The bell tower is next to a cemetery where King James III and Queen Margaret of Denmark are buried. James was killed at the Battle of Sauchieburn, about three miles south, in 1488.
The Abbey was next to a key fording point on the River Forth, and “would have been a well known and a welcome sight for travelers and tradesmen travelling between the Highlands and Lowlands of Scotland,” says the sign next to the footbridge. The abbey was disbanded after the Reformation of 1560, and the stones were used for other buildings in Stirling. The Campanile (bell tower) was restored in 1865.
Cambuskenneth, the village, is a very pleasant place with friendly people. I know that because when I arrived at the abbey, I found a group of men who were just arriving at the very small park by the abbey. We had a lovely conversation about the things tourists and locals talk about – where I’m from, where they’ve been in the U.S., how long they’ve lived here, things like that. Are you Rotarians? I asked, because they reminded me so much of my club on South Whidbey Island. They were not, they were simply friends who liked to walk, and did so regularly. The small park at the abbey provided seating to rest, chat, and enjoy a lunch while outside and socially distanced. A few of them let me take their photo.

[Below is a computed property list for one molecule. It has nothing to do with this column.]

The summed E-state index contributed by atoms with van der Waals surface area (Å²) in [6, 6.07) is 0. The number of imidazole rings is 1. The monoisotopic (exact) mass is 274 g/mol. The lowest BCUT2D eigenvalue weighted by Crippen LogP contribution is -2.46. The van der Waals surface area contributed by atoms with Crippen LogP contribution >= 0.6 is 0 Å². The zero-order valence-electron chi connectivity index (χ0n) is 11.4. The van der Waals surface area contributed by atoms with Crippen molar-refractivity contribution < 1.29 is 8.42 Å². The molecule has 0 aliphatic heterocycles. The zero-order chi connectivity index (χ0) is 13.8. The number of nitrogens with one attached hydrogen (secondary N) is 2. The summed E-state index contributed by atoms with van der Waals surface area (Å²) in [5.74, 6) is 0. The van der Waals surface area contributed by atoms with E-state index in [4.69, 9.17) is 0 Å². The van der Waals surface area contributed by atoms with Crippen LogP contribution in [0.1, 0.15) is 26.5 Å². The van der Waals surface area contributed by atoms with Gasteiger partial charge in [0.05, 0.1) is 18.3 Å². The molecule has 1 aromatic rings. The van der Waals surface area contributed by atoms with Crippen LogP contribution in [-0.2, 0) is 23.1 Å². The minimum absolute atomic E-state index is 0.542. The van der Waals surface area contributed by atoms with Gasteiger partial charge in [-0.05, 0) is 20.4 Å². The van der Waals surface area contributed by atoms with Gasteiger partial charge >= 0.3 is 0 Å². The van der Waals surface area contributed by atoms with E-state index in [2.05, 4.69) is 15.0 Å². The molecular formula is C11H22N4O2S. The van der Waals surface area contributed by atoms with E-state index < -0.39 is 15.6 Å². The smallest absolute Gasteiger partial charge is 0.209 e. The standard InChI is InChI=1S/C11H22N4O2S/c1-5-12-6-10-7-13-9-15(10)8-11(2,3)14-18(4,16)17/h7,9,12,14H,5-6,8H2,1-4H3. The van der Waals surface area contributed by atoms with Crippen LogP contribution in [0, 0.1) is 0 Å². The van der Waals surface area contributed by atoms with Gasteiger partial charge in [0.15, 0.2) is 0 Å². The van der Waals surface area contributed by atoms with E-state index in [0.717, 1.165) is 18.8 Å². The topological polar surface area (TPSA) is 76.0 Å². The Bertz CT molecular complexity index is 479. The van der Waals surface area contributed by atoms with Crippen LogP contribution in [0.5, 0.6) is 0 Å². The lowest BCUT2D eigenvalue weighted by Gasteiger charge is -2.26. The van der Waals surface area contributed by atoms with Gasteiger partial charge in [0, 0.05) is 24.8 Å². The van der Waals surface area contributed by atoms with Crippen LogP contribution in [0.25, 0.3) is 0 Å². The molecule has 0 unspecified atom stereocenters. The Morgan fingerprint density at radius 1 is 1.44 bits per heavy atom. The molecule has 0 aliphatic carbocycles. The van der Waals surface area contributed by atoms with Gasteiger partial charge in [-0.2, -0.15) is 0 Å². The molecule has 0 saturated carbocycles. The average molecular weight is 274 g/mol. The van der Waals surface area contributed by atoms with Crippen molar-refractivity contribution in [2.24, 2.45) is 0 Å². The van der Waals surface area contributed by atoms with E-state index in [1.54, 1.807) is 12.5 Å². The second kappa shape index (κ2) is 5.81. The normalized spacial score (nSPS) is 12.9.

The village is also a “conservation village,” a designation meaning the area is considered to have “special architectural or historic interest, the character or appearance of which it is desirable to preserve or enhance.” The area has special protections from the top of Abbey Craig across to Stirling itself, along with Stirling castle and other historical buildings.
My destination was the Wallace Monument, which sits on Abbey Craig. Wallace is considered a hero in Scotland as a whole, and here in Stirling especially, because of the famous Battle of Stirling Bridge fought in 1296. It was an early battle in the First War of Scottish Independence, roughly from 1296 to 1332.
How Scotland, and William Wallace, arrived at the Abbey Craig to fight the English King Edward, goes like something like this:
In 1290, seven year old Margaret, Queen of Scotland, died, leaving the Scottish throne vacant. Two men claimed the right to succeed the unfortunate little queen: Robert Bruce and John Balliol, both descended from King David I, but along slightly different lines. The claims of these two possible successors were deemed roughly equivalent, and so the lairds of Scotland asked King Edward I of England to decide between the two.